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Lasers & Sources

Inventing the light fantastic:
Ted Maiman and the world's first laser

Theodore Maiman, who died in May 2007, is known for creating the first working laser out of a discredited material -- ruby -- in May 1960.
9 May 2007, SPIE Newsroom. DOI: 10.1117/2.6200705.0001

(Originally published in OE Reports, August 2000)

In 1960, the race to build the first laser was red hot. Bell Labs' Arthur L. Schawlow and Charles H. Townes had, two years previously, published their theoretical paper, "Infrared and optical masers," but no one had yet built a working model. A number of large research labs and companies were throwing enormous sums of money at the project, but to no avail; many scientists were beginning to think coherent light was an impossibility.

At Hughes Aircraft, a junior employee named Theodore H. "Ted" Maiman was just one more competitor eager to create the elusive device. Despite a paltry budget and the most important scientists of the day ridiculing his ideas, he would stun the world by creating the world's first laser out of a discredited material -- ruby -- on 16 May 1960.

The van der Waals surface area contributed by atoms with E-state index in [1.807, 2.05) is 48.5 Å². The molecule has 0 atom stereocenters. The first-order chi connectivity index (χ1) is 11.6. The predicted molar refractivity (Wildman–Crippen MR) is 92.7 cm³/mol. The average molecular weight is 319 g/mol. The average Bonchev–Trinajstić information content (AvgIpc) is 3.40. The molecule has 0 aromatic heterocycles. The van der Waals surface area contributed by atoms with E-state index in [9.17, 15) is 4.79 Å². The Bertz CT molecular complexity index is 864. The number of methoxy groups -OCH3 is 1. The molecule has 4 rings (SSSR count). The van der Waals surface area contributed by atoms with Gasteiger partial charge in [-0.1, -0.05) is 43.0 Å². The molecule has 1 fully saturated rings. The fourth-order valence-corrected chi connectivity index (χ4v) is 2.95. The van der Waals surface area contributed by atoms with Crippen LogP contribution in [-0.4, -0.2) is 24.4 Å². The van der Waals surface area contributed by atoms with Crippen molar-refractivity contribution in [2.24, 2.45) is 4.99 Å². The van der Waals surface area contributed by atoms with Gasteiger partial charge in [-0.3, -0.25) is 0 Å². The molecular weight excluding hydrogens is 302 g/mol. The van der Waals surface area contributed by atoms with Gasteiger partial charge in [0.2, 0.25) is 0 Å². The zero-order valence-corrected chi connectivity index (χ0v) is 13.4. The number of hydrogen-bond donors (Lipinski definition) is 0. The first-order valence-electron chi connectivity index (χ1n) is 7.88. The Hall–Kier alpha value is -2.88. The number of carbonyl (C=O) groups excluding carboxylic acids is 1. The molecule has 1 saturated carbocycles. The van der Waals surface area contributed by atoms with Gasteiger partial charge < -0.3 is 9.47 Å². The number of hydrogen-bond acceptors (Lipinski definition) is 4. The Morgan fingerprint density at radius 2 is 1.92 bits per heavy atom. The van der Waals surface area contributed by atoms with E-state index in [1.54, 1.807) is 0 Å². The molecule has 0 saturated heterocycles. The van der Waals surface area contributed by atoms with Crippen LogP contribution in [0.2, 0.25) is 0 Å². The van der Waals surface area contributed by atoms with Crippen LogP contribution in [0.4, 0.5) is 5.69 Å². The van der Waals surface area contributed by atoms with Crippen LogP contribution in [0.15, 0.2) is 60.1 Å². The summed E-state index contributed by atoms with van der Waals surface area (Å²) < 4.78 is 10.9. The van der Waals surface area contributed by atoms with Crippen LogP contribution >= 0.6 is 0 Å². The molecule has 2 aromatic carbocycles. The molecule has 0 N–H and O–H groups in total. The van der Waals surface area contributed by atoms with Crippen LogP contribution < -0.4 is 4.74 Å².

To honor the fortieth anniversary of Maiman's historic invention, SPIE's Executive Director Eugene Arthurs spoke with Maiman to hear first-hand the story of how the scientist succeeded in winning the laser race. This article is based on that conversation.

The year 2000, incidentally, is an auspicious point in time to revisit the dramatic tale: forty is the ruby anniversary.

The stage is set

Maiman was born in Los Angeles, California, in 1927. His father was an electronics engineer and inventor, who worked for several years at Bell Labs during the war. The elder Maiman was creative, prolific, and had a strong moral conviction that science should be used to better the world.

photoMaiman, at home in 2000, with a picture of Albert Einstein.

Among the elder Maiman's inventions was the dc-to-dc converter for use in automobiles, which enabled cars to run radios. However, he was unable to attract the interest of the automobile industry -- although several years later the device appeared in most automobiles.